Buddhist monks creating a peaceful place in Westford
By MARIE DONOVAN, Lowell Sun, Nov 6, 2005
WESTFORD, Mass. (USA) -- When the Venerable Ajahn Mangkone Dhammadharo occasionally goes out on the town, the first thing a stranger may notice about the Buddhist monk is his appearance.
<< Venerable Ajahn Mangkone Dhammadharo, right, abbot of the Wat Buddha Bhavana temple in Westford. At left is Buddhist monk Venerable David Chutiko. Sun photo by Benjamin McElroy.
Dhammadharo, abbot for the Wat Buddha Bhavana of Massachusetts, typically wears a long robe and sandals. He sports a smoothly shaved head.
If you take the time to converse with him, though, your lasting impression most likely will be of his unusually relaxed and friendly demeanor.
The monks are using an existing ranch-style home on the 2.25-acre property they bought as a residence -- they eventually hope to give it a bit of an Asian redesign -- and have converted the free-standing garage for use as a temple. They also hope eventually to convert a horse barn on the property for use as a meditation hall.
After rising early, engaging in chants and eating breakfast together, the monks have been spending much of their time since moving to town in renovating the property -- and taking care of the string beans, tomatoes, chili peppers and herbs in their vegetable garden.
They also involve themselves in community outreach activities, like teaching meditation to residents of the Devens Federal Penitentiary medical facility. About two days a week, they visit Southeast Asian neighborhoods in Lowell.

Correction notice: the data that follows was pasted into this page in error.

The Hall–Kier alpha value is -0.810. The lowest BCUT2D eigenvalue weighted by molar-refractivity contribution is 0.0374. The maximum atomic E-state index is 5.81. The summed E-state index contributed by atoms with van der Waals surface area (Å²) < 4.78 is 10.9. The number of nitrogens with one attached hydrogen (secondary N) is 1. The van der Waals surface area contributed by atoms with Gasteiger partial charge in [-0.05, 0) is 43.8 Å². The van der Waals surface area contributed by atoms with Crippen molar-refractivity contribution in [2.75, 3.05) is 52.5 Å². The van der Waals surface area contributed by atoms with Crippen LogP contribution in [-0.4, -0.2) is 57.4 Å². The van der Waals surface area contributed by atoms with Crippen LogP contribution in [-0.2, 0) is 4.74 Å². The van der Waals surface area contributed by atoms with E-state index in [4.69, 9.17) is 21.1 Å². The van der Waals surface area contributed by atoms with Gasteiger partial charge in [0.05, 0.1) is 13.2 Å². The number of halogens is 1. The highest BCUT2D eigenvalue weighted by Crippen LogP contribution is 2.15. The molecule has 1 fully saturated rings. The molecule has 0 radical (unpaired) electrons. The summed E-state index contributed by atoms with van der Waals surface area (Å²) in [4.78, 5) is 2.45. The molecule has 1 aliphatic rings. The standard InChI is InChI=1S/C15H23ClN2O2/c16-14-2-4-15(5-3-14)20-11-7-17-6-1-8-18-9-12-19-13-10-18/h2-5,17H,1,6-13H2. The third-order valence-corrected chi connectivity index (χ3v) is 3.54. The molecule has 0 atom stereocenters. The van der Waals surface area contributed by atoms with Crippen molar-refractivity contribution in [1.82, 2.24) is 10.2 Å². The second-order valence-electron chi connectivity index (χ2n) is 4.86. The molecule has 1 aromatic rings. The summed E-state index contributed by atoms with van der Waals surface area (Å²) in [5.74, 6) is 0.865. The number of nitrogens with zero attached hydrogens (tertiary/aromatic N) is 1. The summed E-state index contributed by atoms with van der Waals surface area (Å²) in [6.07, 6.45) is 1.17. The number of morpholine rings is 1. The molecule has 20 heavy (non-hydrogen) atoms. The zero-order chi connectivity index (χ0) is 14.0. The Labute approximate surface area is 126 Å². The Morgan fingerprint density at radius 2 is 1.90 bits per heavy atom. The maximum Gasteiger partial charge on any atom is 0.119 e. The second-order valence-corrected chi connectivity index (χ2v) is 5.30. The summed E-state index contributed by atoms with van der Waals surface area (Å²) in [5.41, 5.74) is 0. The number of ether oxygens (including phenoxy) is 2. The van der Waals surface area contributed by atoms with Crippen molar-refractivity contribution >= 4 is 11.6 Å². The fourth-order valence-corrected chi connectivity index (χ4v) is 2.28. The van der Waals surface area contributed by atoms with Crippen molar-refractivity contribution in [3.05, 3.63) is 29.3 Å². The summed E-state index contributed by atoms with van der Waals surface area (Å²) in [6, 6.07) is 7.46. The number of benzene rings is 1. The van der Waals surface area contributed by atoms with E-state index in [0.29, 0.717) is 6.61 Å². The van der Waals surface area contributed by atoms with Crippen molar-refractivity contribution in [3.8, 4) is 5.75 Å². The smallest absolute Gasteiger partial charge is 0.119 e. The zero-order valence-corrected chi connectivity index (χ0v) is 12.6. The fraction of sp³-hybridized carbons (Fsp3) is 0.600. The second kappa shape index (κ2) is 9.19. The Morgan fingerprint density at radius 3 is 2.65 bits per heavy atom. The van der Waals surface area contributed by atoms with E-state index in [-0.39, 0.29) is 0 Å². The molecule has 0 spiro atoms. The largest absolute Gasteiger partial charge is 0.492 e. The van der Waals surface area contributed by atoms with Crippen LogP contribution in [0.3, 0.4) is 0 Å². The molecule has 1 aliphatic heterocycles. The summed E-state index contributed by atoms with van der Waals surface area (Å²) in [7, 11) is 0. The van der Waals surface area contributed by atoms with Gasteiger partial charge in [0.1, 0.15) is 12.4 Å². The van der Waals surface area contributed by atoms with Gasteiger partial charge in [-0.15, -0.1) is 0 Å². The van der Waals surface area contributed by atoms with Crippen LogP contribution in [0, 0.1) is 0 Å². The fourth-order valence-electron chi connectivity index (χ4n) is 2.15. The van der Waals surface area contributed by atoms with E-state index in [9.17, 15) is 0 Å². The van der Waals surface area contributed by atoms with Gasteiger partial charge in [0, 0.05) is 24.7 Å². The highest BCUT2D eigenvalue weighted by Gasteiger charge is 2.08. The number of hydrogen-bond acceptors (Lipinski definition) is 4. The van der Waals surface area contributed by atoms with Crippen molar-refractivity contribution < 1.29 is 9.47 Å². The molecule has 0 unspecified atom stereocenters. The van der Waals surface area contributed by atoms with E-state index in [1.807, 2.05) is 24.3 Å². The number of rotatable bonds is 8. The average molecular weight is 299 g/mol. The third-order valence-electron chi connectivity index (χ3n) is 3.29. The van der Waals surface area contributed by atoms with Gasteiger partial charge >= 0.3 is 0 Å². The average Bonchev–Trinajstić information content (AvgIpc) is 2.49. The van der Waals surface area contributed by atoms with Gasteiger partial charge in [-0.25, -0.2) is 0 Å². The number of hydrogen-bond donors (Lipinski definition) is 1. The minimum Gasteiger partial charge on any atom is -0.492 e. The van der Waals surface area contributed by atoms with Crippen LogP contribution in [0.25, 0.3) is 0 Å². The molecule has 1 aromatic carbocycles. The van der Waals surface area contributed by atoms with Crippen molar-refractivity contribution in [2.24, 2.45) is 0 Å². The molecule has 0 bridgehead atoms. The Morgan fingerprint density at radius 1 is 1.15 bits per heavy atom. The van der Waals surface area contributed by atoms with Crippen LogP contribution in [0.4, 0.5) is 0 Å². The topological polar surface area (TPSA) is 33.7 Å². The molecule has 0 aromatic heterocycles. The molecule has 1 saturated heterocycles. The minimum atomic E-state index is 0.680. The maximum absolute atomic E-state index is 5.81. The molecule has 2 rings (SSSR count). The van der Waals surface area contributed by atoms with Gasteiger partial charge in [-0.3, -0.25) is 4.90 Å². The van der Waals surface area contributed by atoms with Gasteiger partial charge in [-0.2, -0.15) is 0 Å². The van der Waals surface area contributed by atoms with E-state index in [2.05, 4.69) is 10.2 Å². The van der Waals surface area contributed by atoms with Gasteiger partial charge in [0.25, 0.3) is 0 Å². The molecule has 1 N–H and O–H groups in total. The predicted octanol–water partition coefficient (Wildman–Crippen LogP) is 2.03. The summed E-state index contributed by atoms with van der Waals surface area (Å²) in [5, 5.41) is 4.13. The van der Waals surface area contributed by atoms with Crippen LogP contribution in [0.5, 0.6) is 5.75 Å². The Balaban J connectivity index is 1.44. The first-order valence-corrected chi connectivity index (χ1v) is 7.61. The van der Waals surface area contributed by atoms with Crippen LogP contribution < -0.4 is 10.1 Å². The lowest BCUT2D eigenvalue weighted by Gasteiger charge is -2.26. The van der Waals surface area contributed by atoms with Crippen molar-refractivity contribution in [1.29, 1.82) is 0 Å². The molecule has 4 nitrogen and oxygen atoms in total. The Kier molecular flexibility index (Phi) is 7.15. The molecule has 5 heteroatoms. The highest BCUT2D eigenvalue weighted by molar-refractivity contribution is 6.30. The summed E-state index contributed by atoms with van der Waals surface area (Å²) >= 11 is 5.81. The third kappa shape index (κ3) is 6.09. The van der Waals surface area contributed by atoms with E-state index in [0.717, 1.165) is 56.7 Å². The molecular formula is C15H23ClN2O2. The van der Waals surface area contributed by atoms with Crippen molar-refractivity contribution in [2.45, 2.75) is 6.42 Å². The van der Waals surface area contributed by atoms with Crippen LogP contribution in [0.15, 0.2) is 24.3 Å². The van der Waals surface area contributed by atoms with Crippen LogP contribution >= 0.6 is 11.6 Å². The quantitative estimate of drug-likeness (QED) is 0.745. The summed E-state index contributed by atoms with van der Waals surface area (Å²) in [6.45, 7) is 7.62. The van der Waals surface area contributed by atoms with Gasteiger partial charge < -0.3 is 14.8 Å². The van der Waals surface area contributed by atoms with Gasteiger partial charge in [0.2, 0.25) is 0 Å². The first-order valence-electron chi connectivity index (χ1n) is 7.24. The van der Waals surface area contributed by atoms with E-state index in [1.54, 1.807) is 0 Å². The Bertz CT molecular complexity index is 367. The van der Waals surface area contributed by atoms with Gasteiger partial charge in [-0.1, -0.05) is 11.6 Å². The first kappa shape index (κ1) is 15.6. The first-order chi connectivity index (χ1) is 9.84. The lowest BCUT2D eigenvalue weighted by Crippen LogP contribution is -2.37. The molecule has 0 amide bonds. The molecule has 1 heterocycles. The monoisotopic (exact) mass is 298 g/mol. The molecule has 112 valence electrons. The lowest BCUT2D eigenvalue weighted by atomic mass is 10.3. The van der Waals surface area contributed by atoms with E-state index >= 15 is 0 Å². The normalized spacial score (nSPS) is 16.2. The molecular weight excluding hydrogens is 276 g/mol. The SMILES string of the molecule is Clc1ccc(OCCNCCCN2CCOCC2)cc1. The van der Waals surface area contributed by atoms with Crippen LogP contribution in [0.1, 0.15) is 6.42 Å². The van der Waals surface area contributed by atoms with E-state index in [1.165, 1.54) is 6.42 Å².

Buddha is believed to have lived for about 80 years, from around 623 to 543 B.C. He was a Nepalese prince and lived in a palace with great wealth. “Spiritually, he was still sad,” said Mangkone. Despite his position in life, “his body was still subject to old age, sickness and death.”
“He called that path the ‘Middle Way,' or the balanced way of life,” Mangkone said.
The path begins with correct understanding, then proceeds through correct focus, actions, speech and livelihood. Mangkone says a true Buddhist will avoid earning his or her livelihood in any manner that contributes to suffering -- such as dealing in weaponry, prostitution or slavery.
Mangkone said he and the other monks would never purposefully steal anything or kill another living being, even a pesky mosquito with incessant bloodlust.
“Sometimes we give blood to the Red Cross; sometimes we give to a mosquito,” he said.
But Mangkone is not a vegetarian. He said the butcher has to find his own enlightenment and he knows some who have, but that if people offer him meat to eat out of a desire to be generous, he will eat it.
Monks can advise people on the consequences of causing suffering to others though, he added. Buddhists believe in reincarnation -- and that a person's reincarnation can be determined by the good or bad Karma they earned in their previous life -- based on how much suffering they caused to others.
They also believe in Hell and Heaven, Mangkone said, but believe they are places a person goes not permanently, but on the path toward a suffering-free state called Nirvana.
Much like Jesus Christ, Buddha taught that all people have the capacity to gain enlightenment. For that reason, he says, true followers of Buddha do not support the death penalty, even for a mass murderer -- because even that person could some day find enlightenment, Mangkone said.
Mangkone clarifies that, saying Buddhists have no problem with incarceration or other means of self-defense, as long as it is done to protect others from suffering and not as a form of revenge.
“Self-protection is OK, as long as you don't have anger or hatred.”
For information, contact Venerable Ajahn Mangkone Dhammadharo at Wat Buddhabhavana, 25 Milot Road, Westford, MA 01886, 978-692-3120. The Web site is www.greatwisdomcenter.org.